The Three Mile Island incident of 1979 severely hindered nuclear power in the United States, though - rather notably - no one died as a result of the accident. A partial core meltdown accidentally released some radioactivity into the surrounding areas, but, as the Nuclear Regulatory Commission's report explains,
Detailed studies of the radiological consequences of the accident have been conducted by the NRC, the Environmental Protection Agency, the Department of Health, Education and Welfare (now Health and Human Services), the Department of Energy, and the State of Pa.. Several independent studies have also been conducted. Estimates are that the average dose to about 2 million people in the area was only about 1 millirem. To put this into context, exposure from a chest x‑ray is about 6 millirem. Compared to the natural radioactive background dose of about 100‑125 millirem per year for the area [this is more like 300mrem per year for people living in places like Colorado], the collective dose to the community from the accident was very small. The maximum dose to a person at the site boundary would have been less than 100 millirem.
In addition, the effect of such a nuclear "accident" on the surrounding ecosystem was minimal; as the report states,
In the months following the accident, although questions were raised about possible adverse effects from radiation on human, animal, and plant life in the TMI area, none could be directly correlated to the accident. Thousands of environmental samples of air, water, milk, vegetation, soil, and foodstuffs were collected by various groups monitoring the area. Very low levels of radionuclides could be attributed to releases from the accident. However, comprehensive investigations and assessments by several well‑respected organizations have concluded that in spite of serious damage to the reactor, most of the radiation was contained and that the actual release had negligible effects on the physical health of individuals or the environment.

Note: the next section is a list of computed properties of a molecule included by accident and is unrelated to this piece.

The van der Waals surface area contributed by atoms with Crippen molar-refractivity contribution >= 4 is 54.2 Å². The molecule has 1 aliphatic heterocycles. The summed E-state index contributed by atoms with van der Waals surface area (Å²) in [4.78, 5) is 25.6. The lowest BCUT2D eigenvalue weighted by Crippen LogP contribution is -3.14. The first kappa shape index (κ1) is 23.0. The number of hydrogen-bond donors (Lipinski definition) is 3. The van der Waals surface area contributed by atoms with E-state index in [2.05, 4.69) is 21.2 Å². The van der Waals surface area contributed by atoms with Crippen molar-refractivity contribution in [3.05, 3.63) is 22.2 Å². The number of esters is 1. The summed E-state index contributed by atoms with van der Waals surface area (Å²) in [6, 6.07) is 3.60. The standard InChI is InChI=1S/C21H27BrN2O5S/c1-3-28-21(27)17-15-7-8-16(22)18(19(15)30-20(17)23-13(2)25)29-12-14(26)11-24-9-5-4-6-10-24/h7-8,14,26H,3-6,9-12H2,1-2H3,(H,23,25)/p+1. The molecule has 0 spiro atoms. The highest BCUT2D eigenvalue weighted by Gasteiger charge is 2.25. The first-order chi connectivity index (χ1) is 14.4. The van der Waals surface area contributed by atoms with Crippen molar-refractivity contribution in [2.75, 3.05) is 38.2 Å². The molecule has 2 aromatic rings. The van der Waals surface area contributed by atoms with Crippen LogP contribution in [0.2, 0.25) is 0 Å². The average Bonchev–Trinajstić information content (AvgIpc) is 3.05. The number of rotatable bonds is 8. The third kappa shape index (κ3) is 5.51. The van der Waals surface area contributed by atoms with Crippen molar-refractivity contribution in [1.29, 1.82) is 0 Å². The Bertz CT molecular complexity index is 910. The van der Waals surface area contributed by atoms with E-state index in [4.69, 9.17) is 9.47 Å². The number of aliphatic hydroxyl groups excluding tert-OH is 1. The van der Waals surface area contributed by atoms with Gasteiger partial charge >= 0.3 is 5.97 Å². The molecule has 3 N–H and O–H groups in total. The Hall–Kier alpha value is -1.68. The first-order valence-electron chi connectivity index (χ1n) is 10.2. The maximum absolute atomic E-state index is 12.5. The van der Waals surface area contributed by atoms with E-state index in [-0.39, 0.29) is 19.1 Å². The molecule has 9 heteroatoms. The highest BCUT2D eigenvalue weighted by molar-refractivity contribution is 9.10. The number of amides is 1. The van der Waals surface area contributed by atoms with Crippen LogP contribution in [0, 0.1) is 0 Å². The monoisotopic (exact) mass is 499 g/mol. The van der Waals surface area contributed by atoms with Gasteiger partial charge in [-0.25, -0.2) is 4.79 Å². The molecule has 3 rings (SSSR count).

Even the once highly-contaminated Rocky Flats (a Superfund site) is now, 15 years after the start of clean-up, a wildlife refuge.
Now, let's consider the BP oil spill in the Gulf.
According to the various estimates, the spill (now likely far worse than the Exxon Valdez accident) is leaking about 2.5 million gallons of oil per day into the Gulf of Mexico, threatening 400 species of wildlife (30 species of birds), some of which are endangered, and thousands of miles of coastline (including 8 National Parks). 11 people died in the explosion on the Deepwater Horizon rig, 17 more were injured (in fact, chemical explosions have historically and statistically caused more deaths than accidents at nuclear plants: the Chernobyl disaster, by far the worst at a nuclear plant in history, resulted in "fewer than 50" direct deaths according to a joint IAEA/WHO report, whereas the chemical leak at Union Carbide plant in Bhopal resulted in somewhere between 2000 and 15,000 immediate deaths). Cleanup of oil-soaked ecosystems can take years, even decades (in 2007, nearly 20 years after the Exxon Valdez ran aground, an estimated 26,000 gallons of oil still remain mixed into the sandy beaches of Prince William Sound). The economic damage to the area near the Deepwater Horizon spill could end up in the billions of dollars. And while rural families still live successfully within a crow's flight of the defunct Chernobyl plant, a friend of mine in Baton Rouge can smell oil from her house. A Scientific American article on the BP spill concluded that "when an oil spill occurs, there are no good outcomes."
My point is this: we need to fear that which is more dangerous. Our dependence on energy is a given, but we have the power to alter where and how that energy is generated. We can choose nuclear power, wind power, solar power, geothermal power, hydroelectric power. We can choose to cut our ties with oil. And the devastation due to the BP oil spill - especially in comparison to the minimal damage from nuclear accidents, wind turbines, etc - should be the catalyst that we need to make it happen.